I will stop for a second and say right now that Mario does plan on redoing this shoulder, because it got hit a lot at Anime Expo and gained a lot of damage. No lie, someone actually came up to him with a plastic knife and was cutting at his shoulder, and ended up leaving a cut. Who does that to someone’s costume?

Anyway, Then the shoulder got paint and details!

2013-02-27 22.57.02To attach the shoulder to him, we sewed together a harness, which you can see here:

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2013-03-01 14.38.11The harness clipped onto straps coming off of the shoulder in the front and back, and it was all hidden under the coat.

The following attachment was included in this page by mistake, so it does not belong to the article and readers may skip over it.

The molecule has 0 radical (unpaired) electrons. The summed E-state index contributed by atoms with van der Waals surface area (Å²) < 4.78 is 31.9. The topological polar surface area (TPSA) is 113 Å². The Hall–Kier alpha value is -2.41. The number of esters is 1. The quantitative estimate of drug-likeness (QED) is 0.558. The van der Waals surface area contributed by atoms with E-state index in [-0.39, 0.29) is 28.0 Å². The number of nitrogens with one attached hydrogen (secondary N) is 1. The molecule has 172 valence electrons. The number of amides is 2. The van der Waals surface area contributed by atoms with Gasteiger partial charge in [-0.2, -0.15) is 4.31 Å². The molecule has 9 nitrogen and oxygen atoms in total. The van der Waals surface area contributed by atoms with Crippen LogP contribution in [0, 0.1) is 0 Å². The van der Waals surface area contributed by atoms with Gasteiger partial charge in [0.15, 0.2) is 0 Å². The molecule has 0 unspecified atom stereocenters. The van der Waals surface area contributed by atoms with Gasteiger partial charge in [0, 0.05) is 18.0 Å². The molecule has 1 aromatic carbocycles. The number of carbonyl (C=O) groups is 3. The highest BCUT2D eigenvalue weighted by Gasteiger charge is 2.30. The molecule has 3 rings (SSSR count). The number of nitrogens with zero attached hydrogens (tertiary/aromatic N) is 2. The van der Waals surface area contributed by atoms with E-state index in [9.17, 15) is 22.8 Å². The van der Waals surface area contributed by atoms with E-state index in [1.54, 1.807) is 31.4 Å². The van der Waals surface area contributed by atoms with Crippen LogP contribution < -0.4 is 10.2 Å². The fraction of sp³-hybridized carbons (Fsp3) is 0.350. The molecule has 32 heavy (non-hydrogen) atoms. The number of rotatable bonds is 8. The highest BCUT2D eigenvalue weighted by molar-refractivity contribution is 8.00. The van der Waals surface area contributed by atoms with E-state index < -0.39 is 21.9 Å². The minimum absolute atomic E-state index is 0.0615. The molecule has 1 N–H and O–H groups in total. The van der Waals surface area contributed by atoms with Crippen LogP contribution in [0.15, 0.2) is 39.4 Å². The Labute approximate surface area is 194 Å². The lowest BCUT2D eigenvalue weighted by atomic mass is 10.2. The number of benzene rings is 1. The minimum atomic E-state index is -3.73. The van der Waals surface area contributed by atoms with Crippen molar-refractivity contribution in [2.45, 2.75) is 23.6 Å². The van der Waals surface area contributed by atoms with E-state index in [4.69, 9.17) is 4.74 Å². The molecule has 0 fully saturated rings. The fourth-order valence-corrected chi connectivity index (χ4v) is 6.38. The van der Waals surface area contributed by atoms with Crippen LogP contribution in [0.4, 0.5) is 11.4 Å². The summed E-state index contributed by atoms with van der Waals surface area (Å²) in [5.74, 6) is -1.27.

2013-02-21 22.36.08All of the armor was shaped out of worbla; most of them got only one sheet of worbla, and it worked out really well because it wasn’t very detailed.

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2013-02-25 23.20.18The gloves were large welder’s gloves found at Harbor Frieght, dyed a darker brown. This was the glove that didn’t have the huge bracer, so he attached the worbla pieces to it.

2013-02-26 17.56.26The gear for the belt was made by sandwiching two pieces of foam between two pieces of worbla, and worked remarkably well, as you see below!

2013-02-26 13.13.55The belt was sewn out of the same fabric as the leather shoulder piece, and was just a simple strap. We held it together with pin backs that were glued to the back of the belt buckle, and that was really it.

Then everything got paint!